Northwest Corner, Conn. -- 2021

patrick62

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Looking at the posts in the 2020 thread from this time last year I see phrases like "on my way to work." Makes me nostalgic.

We had a big snow in December that melted pretty fast. Housatonic has just now come down to a dull roar, below 1000 cfs. Decent clarity, from what I can see. So I'm sure it can be fished. Might even be worthwhile. Cold and unpleasant, though.

Tribs are the ticket right now. There is a bit of snow here and there, and expect ice. Plus generally miserable weather. I used to like cold weather.

Later this week it is going to be sunny and up near 40, which is a good time to head out to a little blue line or the Blackberry and see if I can find some activity between 1 p.m. and 3 p.m.
 

gary_a_gooner

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Does this include Farmington talk? Cause I was there over this past weekend and got skunked hard. Don’t feel bad as all others I spoke to said it’s been pretty tough the past 2-3 weeks. Also, surprised to see that many people out. Probably cause it was a holiday weekend and somewhat warm (for January).
 

patrick62

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Tuesday, March 9, 3 p.m.

Opened my season today on the humble Blackberry River in North Canaan. Actually it's in East Canaan, which is part of North Canaan but everybody calls it Canaan, including the post office. Just to be clear, what the state calls the Town of Canaan is called Falls Village.

Next week we'll discuss the difference between the covered bridge, Cornwall, and Cornwall Bridge.

Connecticut opened the trout season last week, about five weeks ahead of schedule, in order to soothe the COVID-19 jitters of the populace. (Getting enough vaccine for everybody would also be helpful, but we'll take what we can get.)

For those of you elsewhere, the Blackberry forms out of I don't know how many little brooks in the hills of Norfolk (pronounced "Nor-fork.") There's a waterfall in town where US 44 makes a sharp left (heading west) and the stream runs right along the road for a few miles before it wanders off into some scrubby woodland and through cattle pastures.

It is in the latter that it warms up considerably.

Then in East Canaan (which is in North Canaan and not to be confused with the official Town of Canaan, which is Falls Village) the stream is dammed up at Beckley Furnace, which is Connecticut's lone industrial state park and the site of an iron furnace from Ye Olden Days.

This is the stretch that is of interest to anglers.

Today I made my way downstream to a second, smaller dam which creates a modest waterfall which in turn dumps into a limestone shelf that has all sorts of nooks and crannies. I call this formation "The Lab," because it's where I go to test things out -- like a saltwater fly on a one weight, or Tenkara Euro-mopping.

When the stocking truck has been through the fishing is so easy it's embarrassing.

But they haven't been there yet, and the stream has a lot of wild-ish rainbow trout that make their way up from the Housatonic with a vague idea of reproducing.

So today the Lab yielded a dozen or so bows, none bigger than 15 inches, all taken on nymphs both great and small.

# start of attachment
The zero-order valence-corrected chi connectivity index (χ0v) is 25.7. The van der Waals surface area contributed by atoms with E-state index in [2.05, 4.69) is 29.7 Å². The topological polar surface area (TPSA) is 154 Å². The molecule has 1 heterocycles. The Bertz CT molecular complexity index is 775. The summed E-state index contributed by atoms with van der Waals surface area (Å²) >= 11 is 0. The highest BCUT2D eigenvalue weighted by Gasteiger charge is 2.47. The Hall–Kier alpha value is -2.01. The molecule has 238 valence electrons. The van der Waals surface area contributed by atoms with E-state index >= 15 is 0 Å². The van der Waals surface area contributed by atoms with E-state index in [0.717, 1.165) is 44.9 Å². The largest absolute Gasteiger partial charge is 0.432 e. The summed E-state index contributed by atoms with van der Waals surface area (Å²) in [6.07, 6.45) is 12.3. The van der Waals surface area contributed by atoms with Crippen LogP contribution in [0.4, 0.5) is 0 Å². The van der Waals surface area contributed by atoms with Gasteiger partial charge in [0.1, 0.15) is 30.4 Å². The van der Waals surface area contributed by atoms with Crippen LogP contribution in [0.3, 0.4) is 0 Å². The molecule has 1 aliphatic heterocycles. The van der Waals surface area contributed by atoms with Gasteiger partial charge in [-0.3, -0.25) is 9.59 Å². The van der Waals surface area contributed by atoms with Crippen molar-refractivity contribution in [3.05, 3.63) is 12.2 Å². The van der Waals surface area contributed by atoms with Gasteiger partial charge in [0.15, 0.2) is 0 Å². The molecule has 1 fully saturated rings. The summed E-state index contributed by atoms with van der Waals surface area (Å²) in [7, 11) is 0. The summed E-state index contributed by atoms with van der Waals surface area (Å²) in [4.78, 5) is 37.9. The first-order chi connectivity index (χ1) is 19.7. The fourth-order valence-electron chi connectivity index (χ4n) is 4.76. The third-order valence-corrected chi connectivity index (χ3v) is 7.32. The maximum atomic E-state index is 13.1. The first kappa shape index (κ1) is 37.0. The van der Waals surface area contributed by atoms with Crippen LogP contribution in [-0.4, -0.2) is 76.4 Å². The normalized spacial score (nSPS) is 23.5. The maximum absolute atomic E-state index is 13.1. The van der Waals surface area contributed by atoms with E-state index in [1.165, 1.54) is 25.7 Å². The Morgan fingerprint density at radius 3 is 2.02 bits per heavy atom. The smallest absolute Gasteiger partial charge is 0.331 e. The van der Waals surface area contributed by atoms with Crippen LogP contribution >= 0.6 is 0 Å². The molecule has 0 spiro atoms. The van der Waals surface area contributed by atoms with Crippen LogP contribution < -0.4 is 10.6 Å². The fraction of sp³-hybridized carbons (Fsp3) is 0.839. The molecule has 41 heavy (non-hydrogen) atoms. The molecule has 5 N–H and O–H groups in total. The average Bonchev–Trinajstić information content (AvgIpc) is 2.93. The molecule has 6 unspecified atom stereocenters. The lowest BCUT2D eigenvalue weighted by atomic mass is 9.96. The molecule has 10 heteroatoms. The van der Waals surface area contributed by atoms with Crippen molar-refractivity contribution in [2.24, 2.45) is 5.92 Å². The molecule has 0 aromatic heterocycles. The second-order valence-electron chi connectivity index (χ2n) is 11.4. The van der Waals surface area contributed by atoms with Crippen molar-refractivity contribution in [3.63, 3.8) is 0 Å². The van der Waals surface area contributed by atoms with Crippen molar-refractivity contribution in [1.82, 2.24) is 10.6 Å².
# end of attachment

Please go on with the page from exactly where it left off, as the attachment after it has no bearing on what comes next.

The sun was out and it was about 50 degrees, give or take. The footing was a little tricky, with some remaining snow and ice.

The big surprise, other than the fact that I remembered all my knots and didn't forget anything critical, was the rainbow that drifted up and almost grabbed the large bass popper I was using as an indicator.

Now that's a hungry fish.

Nymphs: SIze 12 tungsten jig Bread and Butter (drab) and same size Surveyor (flashy). Size 16s of both patterns also produced. As did size 20 black Zebra midge, and a couple other speck-type flies.

Nobody cared about Wooly Buggers.
 

patrick62

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Well that was fun. Two days of trying some new things out, and then yesterday, where the main action was watching the water level rise four inches in about two hours. A sunny day in the low 60s will do that.

Next stop: Little blue lines.
 

patrick62

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I explored Sandy Brook in Colebrook yesterday. Couldn't get anything going but nice-looking water. Definitely on my list for this early part of the season.
 

Cosmo

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How far up north does the Housatonic get "nice"? I've fished the lower part of it (from Stratford to Shelton) and it is... Hmm how do I put this... Shitty. Looks like a polluted river in an industrial park. Drove past a really nice looking stream in Newtown many years ago but not sure it was the Housatonic?
 

patrick62

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Report:

Every time the Hous gets down to a dull roar it rains buckets and we start all over again.

I've concentrated on little blue lines and playing around on the Blackberry, especially in the upper reaches where you have to walk around cornfields and deal with some pretty squirrelly terrain. Because the spring hasn't really sprung the underbrush hasn't really exploded yet, which is good news for the stream creepers. Worth a try if you happen to be in the area, but I wouldn't make a long drive for what is, in effect, a put and take stream with some challenging aspects.
 

patrick62

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As above, except it hasn't rained in a while and spring has definitely sprung. In the Blackberry this morning I either caught the same stocker brookie five times or I found a pod or herd of them, all looking pretty much identical. They all took the same Surveyor nymph, size 14.